A couple of years ago I was driven around suburban Chicago by a book sales rep in her mid-fifties. She had a funky salt and pepper crew cut and wore cool Wilma Flintstone beads, a crisp white shirt, black trousers, and comfortable flats.
I told her how much I liked her hair, and she told me it was her post-cancer 'doo. Before breast cancer, she'd had long, flowing locks, but once chemo made it all fall out, she'd said to hell with it. The fact is, she told me, once you're fifty, you're invisible. Nobody sees you anymore, and it's liberating. Why bother spending thirty minutes every morning doing your hair? Why ruin your feet with stilettos?
Mind you, she was attractive, her clothes fit well, she looked great. "I dress for my friends," she said. "We dress for each other. It's more fun that way."
As I said in my last post, I, too, have joined the ranks of the invisible, and I don't mind a bit. In fact, I never liked being looked at. Some of this, I'm sure, stems from having a father who was always checking out women in a way that made me feel uncomfortable and embarrassed. You can do the Freudian math on that one. And I'm a self-conscious person in general, so the last thing I need is a lot of eyes looking me up and down.
Besides, for a natural born people-watcher, invisibility rocks. It is the state that you aspire to.
Lately I've been putting a lot of product in my hair and making it stick out all over, sort of like Laurie Anderson in the early '80s. When you're invisible you can do this. You make your hair stick out, you put on your cowboy boots, you get in your minivan, and you turn up the music really loud. I probably won't dye my hair red, though some might consider that the logical next step.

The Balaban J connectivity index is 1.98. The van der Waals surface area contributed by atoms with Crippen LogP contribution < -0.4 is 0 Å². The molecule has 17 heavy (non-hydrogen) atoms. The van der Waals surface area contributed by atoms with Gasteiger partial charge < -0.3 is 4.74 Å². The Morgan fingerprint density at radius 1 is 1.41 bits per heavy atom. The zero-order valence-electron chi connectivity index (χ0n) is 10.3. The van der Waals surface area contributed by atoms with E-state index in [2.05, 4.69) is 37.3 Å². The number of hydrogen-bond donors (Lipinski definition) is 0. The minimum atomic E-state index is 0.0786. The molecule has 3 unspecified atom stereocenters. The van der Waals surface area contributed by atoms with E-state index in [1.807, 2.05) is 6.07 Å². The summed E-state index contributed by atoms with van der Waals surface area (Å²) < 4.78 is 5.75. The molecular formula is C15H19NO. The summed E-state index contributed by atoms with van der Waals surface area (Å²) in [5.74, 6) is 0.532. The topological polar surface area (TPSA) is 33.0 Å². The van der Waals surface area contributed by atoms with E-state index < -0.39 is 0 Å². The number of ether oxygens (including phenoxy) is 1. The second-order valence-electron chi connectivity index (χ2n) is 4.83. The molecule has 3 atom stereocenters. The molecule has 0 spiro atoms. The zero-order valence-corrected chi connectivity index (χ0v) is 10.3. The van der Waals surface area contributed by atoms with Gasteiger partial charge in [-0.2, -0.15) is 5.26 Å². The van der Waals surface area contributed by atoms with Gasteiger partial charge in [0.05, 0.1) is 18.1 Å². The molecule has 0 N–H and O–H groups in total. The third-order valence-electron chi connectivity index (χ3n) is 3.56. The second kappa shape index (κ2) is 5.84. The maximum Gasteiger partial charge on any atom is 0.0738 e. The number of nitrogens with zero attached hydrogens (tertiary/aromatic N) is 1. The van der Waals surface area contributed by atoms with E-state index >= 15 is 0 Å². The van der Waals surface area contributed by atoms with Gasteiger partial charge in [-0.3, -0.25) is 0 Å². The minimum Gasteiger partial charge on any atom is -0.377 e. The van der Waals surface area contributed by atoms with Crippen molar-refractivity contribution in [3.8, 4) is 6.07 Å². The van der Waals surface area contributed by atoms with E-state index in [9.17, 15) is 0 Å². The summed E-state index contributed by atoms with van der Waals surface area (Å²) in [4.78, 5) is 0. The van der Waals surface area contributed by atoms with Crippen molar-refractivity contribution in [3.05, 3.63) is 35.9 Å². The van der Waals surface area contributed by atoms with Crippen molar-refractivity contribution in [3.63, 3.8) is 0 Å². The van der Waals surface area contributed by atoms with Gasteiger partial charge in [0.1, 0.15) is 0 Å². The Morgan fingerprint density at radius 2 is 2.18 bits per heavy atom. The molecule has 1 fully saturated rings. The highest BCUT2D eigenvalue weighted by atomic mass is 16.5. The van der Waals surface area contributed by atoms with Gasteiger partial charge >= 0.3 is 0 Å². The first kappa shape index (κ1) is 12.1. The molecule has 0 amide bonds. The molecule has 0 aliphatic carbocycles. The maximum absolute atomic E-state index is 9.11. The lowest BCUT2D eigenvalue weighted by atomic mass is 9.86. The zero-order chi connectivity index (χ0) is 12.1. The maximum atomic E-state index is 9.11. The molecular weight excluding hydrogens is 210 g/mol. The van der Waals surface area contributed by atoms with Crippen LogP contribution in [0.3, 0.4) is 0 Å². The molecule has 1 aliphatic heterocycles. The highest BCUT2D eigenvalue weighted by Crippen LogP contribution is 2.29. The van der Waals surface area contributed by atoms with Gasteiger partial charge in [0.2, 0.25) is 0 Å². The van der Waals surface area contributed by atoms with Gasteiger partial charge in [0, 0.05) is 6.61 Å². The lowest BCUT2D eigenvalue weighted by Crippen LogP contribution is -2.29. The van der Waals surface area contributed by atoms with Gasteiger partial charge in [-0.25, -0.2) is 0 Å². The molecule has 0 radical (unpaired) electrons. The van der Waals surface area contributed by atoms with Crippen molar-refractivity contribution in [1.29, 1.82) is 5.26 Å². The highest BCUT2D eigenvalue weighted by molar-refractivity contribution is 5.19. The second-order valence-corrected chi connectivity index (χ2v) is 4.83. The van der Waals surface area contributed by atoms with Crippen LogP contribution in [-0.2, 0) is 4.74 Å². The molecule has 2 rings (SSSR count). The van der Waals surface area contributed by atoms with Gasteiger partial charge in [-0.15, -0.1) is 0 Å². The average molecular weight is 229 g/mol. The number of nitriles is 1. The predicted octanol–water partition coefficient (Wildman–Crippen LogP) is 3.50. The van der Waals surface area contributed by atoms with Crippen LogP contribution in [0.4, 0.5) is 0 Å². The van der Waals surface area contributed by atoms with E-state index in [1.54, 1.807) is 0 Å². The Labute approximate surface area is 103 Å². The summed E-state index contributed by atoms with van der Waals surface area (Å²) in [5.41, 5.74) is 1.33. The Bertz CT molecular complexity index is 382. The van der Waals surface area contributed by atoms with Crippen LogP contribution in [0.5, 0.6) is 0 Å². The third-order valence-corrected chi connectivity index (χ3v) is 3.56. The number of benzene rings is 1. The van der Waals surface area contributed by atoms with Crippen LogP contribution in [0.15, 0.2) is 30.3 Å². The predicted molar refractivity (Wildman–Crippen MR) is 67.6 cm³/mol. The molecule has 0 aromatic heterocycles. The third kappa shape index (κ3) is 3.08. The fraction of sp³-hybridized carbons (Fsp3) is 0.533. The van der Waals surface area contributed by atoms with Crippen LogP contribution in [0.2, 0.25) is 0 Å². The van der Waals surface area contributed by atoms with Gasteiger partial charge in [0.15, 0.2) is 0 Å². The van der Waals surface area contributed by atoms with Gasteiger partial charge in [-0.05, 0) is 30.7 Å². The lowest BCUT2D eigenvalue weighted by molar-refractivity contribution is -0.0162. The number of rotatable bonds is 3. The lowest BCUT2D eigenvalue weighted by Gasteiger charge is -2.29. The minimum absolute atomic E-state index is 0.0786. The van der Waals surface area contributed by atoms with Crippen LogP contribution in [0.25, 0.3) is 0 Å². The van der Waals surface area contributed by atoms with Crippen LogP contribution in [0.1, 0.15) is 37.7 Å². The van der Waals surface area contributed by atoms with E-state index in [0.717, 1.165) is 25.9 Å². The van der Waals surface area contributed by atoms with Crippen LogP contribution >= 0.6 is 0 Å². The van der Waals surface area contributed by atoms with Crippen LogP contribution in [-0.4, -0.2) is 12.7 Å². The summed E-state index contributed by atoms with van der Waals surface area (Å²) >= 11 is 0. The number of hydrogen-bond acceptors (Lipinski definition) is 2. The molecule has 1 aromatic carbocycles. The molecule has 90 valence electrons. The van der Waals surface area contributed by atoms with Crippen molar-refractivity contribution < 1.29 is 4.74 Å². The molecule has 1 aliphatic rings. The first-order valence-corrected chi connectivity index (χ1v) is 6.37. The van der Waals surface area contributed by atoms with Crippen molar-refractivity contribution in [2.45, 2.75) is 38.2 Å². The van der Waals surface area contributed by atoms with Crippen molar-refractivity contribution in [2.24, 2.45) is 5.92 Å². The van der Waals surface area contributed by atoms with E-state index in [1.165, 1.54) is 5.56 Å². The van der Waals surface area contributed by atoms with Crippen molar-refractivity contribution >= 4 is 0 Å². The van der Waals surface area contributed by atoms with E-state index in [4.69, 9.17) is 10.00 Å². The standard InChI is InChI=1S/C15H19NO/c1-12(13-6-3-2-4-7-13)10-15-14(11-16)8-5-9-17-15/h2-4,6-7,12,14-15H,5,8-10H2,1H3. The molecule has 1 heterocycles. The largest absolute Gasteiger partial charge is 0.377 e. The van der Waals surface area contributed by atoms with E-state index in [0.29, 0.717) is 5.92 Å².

I see some women fighting their impending invisibility tooth and nail. There are some moms at Our Fine School, attractive women, in great shape who are over forty and in big-time rebellion. They dress like they're twenty-two, wear skirts like they're eighteen, have long hair and very perky bosoms. They look scared to me. I want to take them aside and say, "It's okay. You needed to develop some hobbies anyway. Let's go get you a library card."
The rewards for being good-looking are so great, but it's like a career as a professional athlete. Sooner or later you've got to buy the car dealership and get on with your life, accept the fact that there are younger kids coming up behind you, and they're fast and really good, and no one's looking at you anymore.
One more thing about that sales rep I met in Chicago--her husband's seventy, a retired cop. He thinks she's a hot, young babe. All you need is one person whose eyes light up when you walk into the room. The rest is gravy.